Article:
INTELLECTUAL MERIT: This proposal is motivated by previous work from the PI's lab on the diffusion of double-stranded DNA (ds-DNA) molecules in 2-dimensional cavity arrays. This work investigated by fluorescence imaging the diffusion of linear DNA through a medium of precisely controlled (and known) pore structure. This structure was a periodic, two-dimensional hexagonal array of spherical cavities interconnected by short circular holes. Tracking many single molecule trajectories, it was found that, for DNA radius of gyration approaching the cavity diameter, diffusion is dominated by the sporadic hopping of DNA between cavities, a mechanism predicted by the entropic barriers transport theory. Hopping corresponds to configurational fluctuations that allow passage of a flexible polymer through a pore constriction smaller than the average coil size. The diffusion of relaxed ds-DNA circles has recently been compared with that of linear DNA of the same length. It is observed that circular molecules diffuse from 2.5 to 5.6 times slower than corresponding linear molecules of the same molecular weight, and 3.7 to 10.6 times slower than corresponding linear molecules of the same average dimension. Such results qualitatively reveal that linear molecules may form loops during translocation through holes between cavities, but the probability of such events is low. The predominant mode of diffusion for linear molecules is end first. This proposal addresses this passage in more detail. Does a polymer thread by one of its ends or loop by one of its mid-segments or do both processes occur with equal facility? This question is addressed in several stages that independently address important fundamental questions in polymer dynamics: (1) Create 2-color end-labeled molecules of varying molecular weights that will enable the study of internal and solution polymer dynamics using fluorescence correlation spectroscopy. (2) Study internal polymer dynamics in slit-like nanochannels to deepen our understanding of laterally confined polymers using FCS and optical microscopy. (3) Measure partitioning and hopping frequencies of linear ds-DNA and nicked circular DNA between cavities and connecting channels as a function DNA length and the array dimensions (height, cavity diameter, constriction width, and length). (4) Characterize the threading dynamics of double-labeled DNA in cavity arrays.
BROADER IMPACTS: Many technologies for macromolecular manipulation, purification, and separation rely on an environment of molecular level constraints to create selective macromolecular motion. It is proposed to develop a deeper understanding of the thermodynamics and dynamics of nanoscale polymer confinement by preparing fluidic devices and cavity arrays in which macromolecules can be examined by single molecule fluorescence visualization. The project will also address a very important technological area of separating different polymer topologies (e.g. linear vs. circular). The main educational goal is to train and mentor graduate and undergraduate students to enable them to pursue their career in research and engineering. This research effort will produce students that have a rigorous science background, are independent thinkers, and have an understanding of intellectual property and real world applications. In addition, the PI will continue to reach out to high-school students through the Stony Brook Simons program as mentor and science judge. Some of those students, after their lab experience, have been very successful in science competitions such as LISF and the Intel competition. In addition, the PI will host and design a website that allows sharing of techniques and tricks in nanofabrication and nano/microfluidics with the research community. Such a website will enable researchers and students to learn and share the intricacies of nano- and microfluidics.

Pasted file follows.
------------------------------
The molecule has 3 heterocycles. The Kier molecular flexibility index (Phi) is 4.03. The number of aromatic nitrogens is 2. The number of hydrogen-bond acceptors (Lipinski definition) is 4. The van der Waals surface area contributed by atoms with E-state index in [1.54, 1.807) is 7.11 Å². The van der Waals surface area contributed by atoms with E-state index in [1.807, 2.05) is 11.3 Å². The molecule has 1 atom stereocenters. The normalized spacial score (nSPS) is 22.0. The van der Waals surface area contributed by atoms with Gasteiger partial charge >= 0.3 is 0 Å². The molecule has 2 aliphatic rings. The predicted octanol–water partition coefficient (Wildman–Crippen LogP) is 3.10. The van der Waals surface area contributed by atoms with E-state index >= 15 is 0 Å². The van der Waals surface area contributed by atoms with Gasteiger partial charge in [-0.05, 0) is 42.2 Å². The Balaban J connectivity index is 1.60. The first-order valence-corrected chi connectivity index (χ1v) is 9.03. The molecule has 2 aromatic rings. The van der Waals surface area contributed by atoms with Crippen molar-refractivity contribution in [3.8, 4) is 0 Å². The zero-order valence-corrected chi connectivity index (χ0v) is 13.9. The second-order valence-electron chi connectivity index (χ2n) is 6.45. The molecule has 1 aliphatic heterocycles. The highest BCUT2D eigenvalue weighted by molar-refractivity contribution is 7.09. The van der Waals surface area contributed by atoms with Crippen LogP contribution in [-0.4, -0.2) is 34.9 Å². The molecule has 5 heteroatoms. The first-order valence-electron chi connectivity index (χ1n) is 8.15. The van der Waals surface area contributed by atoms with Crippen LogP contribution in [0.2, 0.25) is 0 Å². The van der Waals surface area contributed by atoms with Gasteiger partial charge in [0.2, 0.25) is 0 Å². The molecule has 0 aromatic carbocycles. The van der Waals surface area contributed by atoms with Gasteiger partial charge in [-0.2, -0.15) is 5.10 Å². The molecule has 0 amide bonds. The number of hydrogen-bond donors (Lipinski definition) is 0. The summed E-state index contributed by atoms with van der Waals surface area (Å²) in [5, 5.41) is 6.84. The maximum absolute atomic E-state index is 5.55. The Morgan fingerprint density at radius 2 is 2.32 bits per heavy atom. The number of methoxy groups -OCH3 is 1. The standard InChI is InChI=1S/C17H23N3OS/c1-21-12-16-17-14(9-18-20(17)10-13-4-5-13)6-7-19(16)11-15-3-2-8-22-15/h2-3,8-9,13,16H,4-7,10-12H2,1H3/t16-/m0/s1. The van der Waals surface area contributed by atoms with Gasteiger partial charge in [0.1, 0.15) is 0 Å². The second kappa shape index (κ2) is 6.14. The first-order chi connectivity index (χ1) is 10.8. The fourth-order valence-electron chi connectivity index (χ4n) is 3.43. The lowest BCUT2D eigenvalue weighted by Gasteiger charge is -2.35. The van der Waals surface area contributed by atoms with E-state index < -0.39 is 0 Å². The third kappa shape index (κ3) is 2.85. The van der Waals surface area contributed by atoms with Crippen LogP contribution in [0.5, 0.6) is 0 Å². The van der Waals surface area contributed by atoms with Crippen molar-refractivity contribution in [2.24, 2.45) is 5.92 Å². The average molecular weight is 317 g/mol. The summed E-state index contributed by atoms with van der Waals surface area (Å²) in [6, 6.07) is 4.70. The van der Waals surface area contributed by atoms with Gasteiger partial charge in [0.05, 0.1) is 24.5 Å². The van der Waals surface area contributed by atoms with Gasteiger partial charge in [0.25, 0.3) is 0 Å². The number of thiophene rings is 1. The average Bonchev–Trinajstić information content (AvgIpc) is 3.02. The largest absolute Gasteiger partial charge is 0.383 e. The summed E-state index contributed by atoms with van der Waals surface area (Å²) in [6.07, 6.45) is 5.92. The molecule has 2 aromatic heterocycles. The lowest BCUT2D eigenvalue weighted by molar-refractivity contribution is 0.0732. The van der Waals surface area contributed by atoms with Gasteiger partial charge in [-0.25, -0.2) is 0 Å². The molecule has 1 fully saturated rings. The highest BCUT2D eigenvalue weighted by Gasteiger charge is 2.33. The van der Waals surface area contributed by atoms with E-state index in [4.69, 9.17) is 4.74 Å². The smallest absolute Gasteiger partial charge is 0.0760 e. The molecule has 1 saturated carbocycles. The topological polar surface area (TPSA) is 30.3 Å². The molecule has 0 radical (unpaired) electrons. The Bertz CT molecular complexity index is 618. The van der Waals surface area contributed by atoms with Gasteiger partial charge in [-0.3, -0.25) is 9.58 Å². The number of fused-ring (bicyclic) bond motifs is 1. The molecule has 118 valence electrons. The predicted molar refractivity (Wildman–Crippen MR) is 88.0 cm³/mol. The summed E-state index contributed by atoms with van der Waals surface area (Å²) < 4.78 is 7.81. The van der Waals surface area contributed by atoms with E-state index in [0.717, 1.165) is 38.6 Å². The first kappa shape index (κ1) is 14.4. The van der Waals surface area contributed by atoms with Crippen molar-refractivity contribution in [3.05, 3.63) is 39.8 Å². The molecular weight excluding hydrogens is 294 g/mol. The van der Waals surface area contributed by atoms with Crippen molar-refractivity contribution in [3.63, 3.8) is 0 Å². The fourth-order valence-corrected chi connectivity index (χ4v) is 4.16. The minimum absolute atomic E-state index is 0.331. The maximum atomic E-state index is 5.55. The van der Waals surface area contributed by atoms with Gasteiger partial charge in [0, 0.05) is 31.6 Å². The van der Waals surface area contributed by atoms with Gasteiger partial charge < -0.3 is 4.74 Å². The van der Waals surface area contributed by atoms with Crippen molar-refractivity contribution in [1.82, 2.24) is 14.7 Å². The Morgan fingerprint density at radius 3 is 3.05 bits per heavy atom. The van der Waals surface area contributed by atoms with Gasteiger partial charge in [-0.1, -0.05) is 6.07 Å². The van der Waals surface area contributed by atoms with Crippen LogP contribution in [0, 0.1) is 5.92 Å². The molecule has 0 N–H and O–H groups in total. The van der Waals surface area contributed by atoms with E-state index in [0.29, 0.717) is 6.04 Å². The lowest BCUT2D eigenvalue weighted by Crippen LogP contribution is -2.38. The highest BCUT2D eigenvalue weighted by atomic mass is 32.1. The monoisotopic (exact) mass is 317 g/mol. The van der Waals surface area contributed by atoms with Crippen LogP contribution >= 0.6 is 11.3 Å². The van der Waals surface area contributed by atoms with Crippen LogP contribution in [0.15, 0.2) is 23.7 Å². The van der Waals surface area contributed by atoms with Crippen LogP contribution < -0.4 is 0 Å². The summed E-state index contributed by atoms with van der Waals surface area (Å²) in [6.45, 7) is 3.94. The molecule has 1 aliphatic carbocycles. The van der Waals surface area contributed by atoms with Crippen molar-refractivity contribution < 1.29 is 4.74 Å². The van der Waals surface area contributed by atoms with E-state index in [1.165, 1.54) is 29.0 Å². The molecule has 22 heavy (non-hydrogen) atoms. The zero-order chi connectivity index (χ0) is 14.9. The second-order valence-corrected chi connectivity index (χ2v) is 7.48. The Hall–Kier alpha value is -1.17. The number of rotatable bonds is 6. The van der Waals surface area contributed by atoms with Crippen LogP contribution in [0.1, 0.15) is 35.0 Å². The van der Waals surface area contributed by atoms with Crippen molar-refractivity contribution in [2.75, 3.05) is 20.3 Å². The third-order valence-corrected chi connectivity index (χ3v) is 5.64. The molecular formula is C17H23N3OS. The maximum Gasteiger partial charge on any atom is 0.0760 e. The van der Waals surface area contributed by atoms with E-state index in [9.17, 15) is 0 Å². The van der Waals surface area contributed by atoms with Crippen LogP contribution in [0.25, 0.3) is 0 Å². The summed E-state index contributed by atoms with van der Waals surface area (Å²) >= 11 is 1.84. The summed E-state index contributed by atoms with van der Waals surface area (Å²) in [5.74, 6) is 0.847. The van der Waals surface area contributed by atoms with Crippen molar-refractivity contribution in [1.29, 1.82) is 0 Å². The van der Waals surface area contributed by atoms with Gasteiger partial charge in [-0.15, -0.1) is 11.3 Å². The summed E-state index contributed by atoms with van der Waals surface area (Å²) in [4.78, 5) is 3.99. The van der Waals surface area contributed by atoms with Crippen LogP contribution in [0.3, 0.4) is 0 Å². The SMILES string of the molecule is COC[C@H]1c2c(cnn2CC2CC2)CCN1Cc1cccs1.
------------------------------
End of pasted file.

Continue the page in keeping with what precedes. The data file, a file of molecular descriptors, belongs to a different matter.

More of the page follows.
DNA Polymer dynamics are fundamental to the function of biological systems. Examples include gene regulation, cell division, threading and transport through pores. A better understanding of internal polymer dynamics under nano-confinement has potential applications in genomic sequencing, single biomolecule manipulation, and separations as well as the ability to address fundamental research questions in biophysics and molecular biology We studied the dynamics of DNA molecules both in solution and under confinement in nanostructures. We observed the internal polymer dynamics of DNA molecules by both fluorescence microscopy and fluorescence cross correlation spectroscopy (FCCS). To achieve the necessary precision, we custom build a FCCS system. This custom system allows us to measure diffusive motion of the ends of DNA at small displacements and short time scales. Compared to commercially available FCCS, our custom setup is significantly cheaper and more precise. We therefore believe that our setup will find wide adoption in the field of biophysics to study biomolecular binding. In addition, we developed a software package to fit fluorescence correlation spectroscopy data to our improved model. We will be publishing this software package shortly into the public domain via GitHub so that other researchers can take advantage of our procedures. Our measurements resolved a controversy between two groups that claimed different DNA dynamic behaviors in solution. Our analysis shows that both previous measurements can be explained using our novel data analysis model and that the deviation between the groups originated from a false assumption about the spatial distribution of the light intensity in a laser focus. Our group is currently employing FCCS to study the dynamics of DNA under nanometer confinement. This NSF project supported and educated one graduate student and several undergraduate students in biophysical methods, nano-technologies as well as data analysis. In addition, we established a pilot program based on engineering principles for elementary school students. The hands-on engineering curriculum is based on electronics and micro-controllers and was developed by my group for sixth grade students as part of a larger educational outreach program initiated by the graduate students of the Biomedical Engineering department, including the primary participant of this NSF project. Weekly class sessions focused on advanced topics such as circuit design, Arduino microcontroller programming, and hardware design, amongst others. All of these skills were adapted for sixth grade students and incorporated in the design of self-driving robotic cars controlled by micro-controllers that were displayed at an engineering science fair. The curriculum will serve as the basis for the creation of a permanent new science program aimed at all grades at the Jewish Academy of Long Island.